We are slowly but surely transitioning into milder weather with the approach of spring just around the corner! Local small streams have good levels of water after decent snowfall this winter and trout are getting active with the recent mild weather. Blue winged olives and midges dominate most of the bug hatches as well as small dark dun colored caddis and stoneflies. Fishing with shallow nymph rigs or dry and dropper rigs will produce fish. Keeping a low profile while fishing small streams will also increase odds due to clear water and wary fish!
The delayed harvest water on the nearby Watauga river is beginning to fish well and continued stocking schedules will make fishing even better. Fish have been both in deeper water holding near the bottom as well as shallow flats and tailouts. Sight fishing can be accomplished with the help of a good eye! Midges and small soft hackles have produced most of the fish along with the occasional attractor fly such as egg patterns or san juan worms. Give us a call to reserve a spot for your next fishing trip!
Cold weather doesn’t have to keep you from fishing. Local anglers have had great days on the water recently both in the nearby streams and on the tailwaters in TN. Midges have still been the predominant bug hatching but good hatches of blue wings have also offered some great opportunities along with sulphurs (believe it or not)! With the blue wings, size will matter as most of these bugs will be around a 2o or smaller and fish will notice. Nymphs and emergers will also catch fish along with duns. Don’t sit around this winter and wait to fish this spring, bundle up and come fishing with us today!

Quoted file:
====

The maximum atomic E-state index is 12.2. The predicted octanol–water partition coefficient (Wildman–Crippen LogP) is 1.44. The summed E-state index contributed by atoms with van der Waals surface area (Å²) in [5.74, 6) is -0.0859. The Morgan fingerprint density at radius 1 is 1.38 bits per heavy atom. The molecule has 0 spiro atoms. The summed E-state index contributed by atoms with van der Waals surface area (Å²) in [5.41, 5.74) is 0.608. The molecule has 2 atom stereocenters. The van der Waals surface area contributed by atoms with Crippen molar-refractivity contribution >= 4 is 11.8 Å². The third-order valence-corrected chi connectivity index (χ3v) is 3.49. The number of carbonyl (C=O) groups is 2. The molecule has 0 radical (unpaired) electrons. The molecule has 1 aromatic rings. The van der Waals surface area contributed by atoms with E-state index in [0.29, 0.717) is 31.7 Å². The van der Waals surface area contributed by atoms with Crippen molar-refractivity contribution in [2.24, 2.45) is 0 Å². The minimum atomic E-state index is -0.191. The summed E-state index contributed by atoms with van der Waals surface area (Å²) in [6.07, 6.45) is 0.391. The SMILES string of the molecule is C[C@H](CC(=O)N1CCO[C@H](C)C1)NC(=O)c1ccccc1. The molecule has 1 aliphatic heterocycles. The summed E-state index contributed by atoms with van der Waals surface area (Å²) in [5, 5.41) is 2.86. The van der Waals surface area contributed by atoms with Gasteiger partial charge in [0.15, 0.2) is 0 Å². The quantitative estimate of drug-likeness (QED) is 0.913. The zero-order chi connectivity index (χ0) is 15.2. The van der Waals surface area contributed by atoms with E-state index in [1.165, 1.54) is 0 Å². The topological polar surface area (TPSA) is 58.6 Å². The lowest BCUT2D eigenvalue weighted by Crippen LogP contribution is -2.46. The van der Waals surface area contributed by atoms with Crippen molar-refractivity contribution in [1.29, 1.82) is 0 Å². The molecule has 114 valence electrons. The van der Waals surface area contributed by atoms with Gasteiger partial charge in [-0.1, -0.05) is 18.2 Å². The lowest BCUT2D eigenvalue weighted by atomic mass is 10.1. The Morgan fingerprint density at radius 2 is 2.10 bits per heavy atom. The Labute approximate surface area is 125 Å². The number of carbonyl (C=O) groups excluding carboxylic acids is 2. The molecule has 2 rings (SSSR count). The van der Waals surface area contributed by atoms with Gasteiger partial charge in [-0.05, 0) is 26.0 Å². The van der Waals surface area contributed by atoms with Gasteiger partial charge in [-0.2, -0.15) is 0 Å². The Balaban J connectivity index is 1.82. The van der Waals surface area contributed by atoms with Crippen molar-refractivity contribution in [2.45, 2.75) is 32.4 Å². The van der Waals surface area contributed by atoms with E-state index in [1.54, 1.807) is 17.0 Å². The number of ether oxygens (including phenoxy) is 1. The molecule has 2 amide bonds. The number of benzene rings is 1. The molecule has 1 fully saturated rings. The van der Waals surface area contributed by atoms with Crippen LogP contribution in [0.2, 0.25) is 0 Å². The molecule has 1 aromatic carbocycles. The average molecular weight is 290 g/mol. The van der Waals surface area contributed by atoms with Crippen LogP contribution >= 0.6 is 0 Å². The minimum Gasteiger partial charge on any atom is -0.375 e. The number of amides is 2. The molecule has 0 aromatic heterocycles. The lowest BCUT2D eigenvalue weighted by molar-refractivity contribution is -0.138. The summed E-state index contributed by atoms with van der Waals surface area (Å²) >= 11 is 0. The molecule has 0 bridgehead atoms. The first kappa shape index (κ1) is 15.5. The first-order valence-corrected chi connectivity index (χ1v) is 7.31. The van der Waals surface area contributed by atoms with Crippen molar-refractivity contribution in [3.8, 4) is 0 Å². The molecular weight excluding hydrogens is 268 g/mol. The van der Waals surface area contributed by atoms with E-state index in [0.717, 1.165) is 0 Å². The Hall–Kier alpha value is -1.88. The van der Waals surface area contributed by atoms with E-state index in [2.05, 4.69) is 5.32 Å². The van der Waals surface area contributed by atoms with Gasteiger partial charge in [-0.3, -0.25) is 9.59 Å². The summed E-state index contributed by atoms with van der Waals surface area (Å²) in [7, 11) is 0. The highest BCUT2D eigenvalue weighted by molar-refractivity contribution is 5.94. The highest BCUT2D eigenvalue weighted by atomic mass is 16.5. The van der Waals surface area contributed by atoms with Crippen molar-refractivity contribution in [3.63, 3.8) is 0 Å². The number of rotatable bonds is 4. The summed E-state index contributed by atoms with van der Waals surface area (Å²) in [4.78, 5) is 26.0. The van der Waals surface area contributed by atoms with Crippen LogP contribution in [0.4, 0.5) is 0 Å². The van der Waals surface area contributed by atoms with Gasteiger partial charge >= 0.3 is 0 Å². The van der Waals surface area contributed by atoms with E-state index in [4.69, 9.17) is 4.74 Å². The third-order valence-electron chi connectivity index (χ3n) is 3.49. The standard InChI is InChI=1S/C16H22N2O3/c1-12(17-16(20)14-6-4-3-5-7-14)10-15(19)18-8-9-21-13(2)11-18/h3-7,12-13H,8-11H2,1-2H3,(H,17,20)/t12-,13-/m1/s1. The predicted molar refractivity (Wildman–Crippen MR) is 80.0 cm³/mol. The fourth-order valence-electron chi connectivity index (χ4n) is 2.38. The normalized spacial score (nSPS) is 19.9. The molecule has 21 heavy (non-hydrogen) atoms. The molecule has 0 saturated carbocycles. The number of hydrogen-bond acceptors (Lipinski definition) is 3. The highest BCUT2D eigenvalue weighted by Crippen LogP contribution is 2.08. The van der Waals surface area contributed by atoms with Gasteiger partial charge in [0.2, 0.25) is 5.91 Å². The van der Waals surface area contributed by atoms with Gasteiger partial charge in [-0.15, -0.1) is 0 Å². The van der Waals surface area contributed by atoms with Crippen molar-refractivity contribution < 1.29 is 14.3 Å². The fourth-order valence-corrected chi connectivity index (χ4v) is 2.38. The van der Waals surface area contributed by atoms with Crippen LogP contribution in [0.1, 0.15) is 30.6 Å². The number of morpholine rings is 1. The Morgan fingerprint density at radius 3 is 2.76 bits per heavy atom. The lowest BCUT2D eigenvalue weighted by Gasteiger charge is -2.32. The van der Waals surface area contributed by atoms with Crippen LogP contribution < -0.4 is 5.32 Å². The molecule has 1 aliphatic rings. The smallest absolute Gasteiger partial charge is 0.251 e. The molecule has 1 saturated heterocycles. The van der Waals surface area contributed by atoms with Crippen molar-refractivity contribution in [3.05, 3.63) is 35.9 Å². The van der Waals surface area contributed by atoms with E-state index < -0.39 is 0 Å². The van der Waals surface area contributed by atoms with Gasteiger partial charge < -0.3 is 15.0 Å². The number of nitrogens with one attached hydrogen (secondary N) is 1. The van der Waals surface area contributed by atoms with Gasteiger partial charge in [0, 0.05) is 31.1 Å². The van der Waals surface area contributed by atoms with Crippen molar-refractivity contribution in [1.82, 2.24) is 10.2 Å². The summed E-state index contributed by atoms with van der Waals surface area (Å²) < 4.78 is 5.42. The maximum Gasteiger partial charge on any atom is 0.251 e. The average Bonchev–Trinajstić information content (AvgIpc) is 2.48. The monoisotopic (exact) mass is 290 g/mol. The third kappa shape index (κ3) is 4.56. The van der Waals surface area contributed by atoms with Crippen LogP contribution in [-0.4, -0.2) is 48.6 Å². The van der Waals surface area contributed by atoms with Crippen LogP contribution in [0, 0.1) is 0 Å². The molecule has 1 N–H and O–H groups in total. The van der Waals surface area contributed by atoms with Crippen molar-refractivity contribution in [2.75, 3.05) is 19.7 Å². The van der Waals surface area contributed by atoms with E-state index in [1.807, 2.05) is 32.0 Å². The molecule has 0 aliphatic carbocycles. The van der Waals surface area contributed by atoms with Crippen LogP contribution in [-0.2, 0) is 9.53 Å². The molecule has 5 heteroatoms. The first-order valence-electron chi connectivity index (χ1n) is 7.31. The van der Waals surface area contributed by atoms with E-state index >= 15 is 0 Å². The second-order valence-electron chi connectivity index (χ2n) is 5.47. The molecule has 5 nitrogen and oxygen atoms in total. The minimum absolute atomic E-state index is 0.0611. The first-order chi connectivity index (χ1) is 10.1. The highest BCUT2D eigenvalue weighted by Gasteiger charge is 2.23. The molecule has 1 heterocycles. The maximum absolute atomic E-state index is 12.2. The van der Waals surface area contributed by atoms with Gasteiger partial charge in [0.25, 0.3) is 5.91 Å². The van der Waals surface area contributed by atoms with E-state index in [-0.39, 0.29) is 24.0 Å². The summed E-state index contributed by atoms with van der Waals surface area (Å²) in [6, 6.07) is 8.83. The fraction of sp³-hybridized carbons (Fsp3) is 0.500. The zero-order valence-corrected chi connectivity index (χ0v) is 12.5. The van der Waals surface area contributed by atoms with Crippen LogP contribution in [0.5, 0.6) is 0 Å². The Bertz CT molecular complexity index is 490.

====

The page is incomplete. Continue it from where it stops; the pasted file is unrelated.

This month really starts to bring change to the weather in the High Country. Winter is fast approaching and colder weather is here which also brings colder water temps. This will slow fishing just a bit but hardy fisherman can still be rewarded with nice catches!
As for hatches, they change quite a bit with “bugs” becoming much smaller. Look for baetis or blue winged olives in sizes 18-22 along with tiny olives in sizes 20-22. Small dark colored caddis and dark black stoneflies are also present in sizes 18-20. As always, midges become the predominant insect hatch and trout make them a big portion of their diet. These insects are normally grey, white, black, or tan in color and most are very small, in sizes 18-26.